Friday, March 26, 2010
Why Lab Week is So...Awesome

At work, once a quarter, we have "lab week": folks are allowed to form groups and work on self-directed projects. We usually finish up at the end of the week with a "science fair" where folks set up posters and demos of what they've worked on for the week (we even had cookies and lemonade at today's science fair!). I am always amazed at the amount of innovation and progress that comes out of these weeks; in some ways it outshines what our organization manages to do over the rest of the quarter. In this post I'd like to reflect a bit on what makes lab week so awesome.

Merit-based Project Ideas

Where we work, you have to actually recruit for lab week. This means you typically have to pitch your idea if you have one to enough people to get them to join your team. We actually set up special lunchtime meetings just for "Pitch Day". Ultimately this means that the projects that get worked on are the most innovative--because those are the most exciting ones and the easiest to recruit for. This is wisdom of the crowds at its finest; rather than having a select and small group of management identify a roadmap, it's a free-for-all where anyone can submit an idea and the best ones attract teams and get worked on. [Ed: this is not to say that management isn't needed to guide the execution and selection of ideas, just that they need not be the only source for idea generation]

Self-Selecting Teams

Again, due to the recruiting nature of lab week, groups are self-forming. As I think about it, it's amazing how well the group dynamics and team composition work out. I just re-read the section of Malcolm Gladwell's Tipping Point where he talks about Dunbar's number of 150: in a group smaller than that, you know your relationship to everyone as well as everyone's relationship to each other. In practice, this means when you are recruiting for lab week, you are consciously and unconsciously choosing folks that will bring the needed skills and experience to your project in a way that's compatible with the rest of the group.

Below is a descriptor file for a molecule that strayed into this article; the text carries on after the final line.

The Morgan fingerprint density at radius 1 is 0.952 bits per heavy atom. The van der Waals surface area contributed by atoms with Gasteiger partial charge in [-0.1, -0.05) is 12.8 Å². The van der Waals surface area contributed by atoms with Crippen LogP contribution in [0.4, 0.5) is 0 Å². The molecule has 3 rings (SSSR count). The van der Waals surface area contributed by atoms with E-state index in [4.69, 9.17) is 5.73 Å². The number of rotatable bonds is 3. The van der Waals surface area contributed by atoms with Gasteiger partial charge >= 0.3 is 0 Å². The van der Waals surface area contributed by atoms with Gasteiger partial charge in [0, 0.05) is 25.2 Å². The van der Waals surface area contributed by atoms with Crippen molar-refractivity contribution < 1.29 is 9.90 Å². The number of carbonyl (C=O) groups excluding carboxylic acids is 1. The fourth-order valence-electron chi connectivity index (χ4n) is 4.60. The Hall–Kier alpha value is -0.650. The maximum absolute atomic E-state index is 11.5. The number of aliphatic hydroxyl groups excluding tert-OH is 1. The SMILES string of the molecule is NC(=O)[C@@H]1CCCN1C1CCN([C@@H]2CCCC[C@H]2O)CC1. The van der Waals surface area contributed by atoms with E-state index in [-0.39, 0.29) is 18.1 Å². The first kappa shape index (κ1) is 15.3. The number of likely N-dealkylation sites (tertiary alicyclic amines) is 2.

When I look at it this way, it's not surprising that lab week teams gel very quickly and immediately start working together well. When you have responsibility for deciding who you work with, you end up wanting to work with your team. The group dynamics just sort themselves out effortlessly. Apparently Gore (makers of Gore-Tex) organize their high-tech development in this fashion.

Ownership and Buy-in

With a self-selected team and a self-selected project, folks on a lab week team are implicitly engaged in what they do, because it is their work. They own it, front to back, and pour their effort into it. You can see the pride in the demos, in the cute homemade posters (it does bear a striking resemblence to a stereotypical grade school science fair!).

On the well-known Gallup Q12 survey for how engaged your employees are, lab week covers: knowing what's expected of you (set by you!), having the needed raw supplies (often because the work is chosen with an eye to the possible), having an opportunity to do what you do best (self-selected projects), having your opinions count (recruiting, self-organizing teams), having dedicated teammates (self-selecting teams with ownership), having opportunities to learn (the whole point of lab week). That's six of the twelve right there. No wonder people willingly put in overtime on their lab week projects.

Timeboxed Exploration

Lab week lasts exactly a week. You don't have time to fully productionize what you do, and you have to focus. Ultimately this forces you to separate out all the chaff and focus on the real core of your idea and just deliver that, because that's all the time you have. This is the XP notion of Design Spikes, but in reality it's the Pareto Principle in full effect: do the 20% of the work that has the 80% impact.

Looked at it in another way, because the work effort is limited to a week, it is a way for the company to do rapid exploration with minimal risk or expense. I'd wager the company gets way more value in terms of idea creation during lab week than they miss out on from not doing "normal" work. It's clear the executives agree, because after each lab week, they agree to have the next one!

Thinking Outside the Box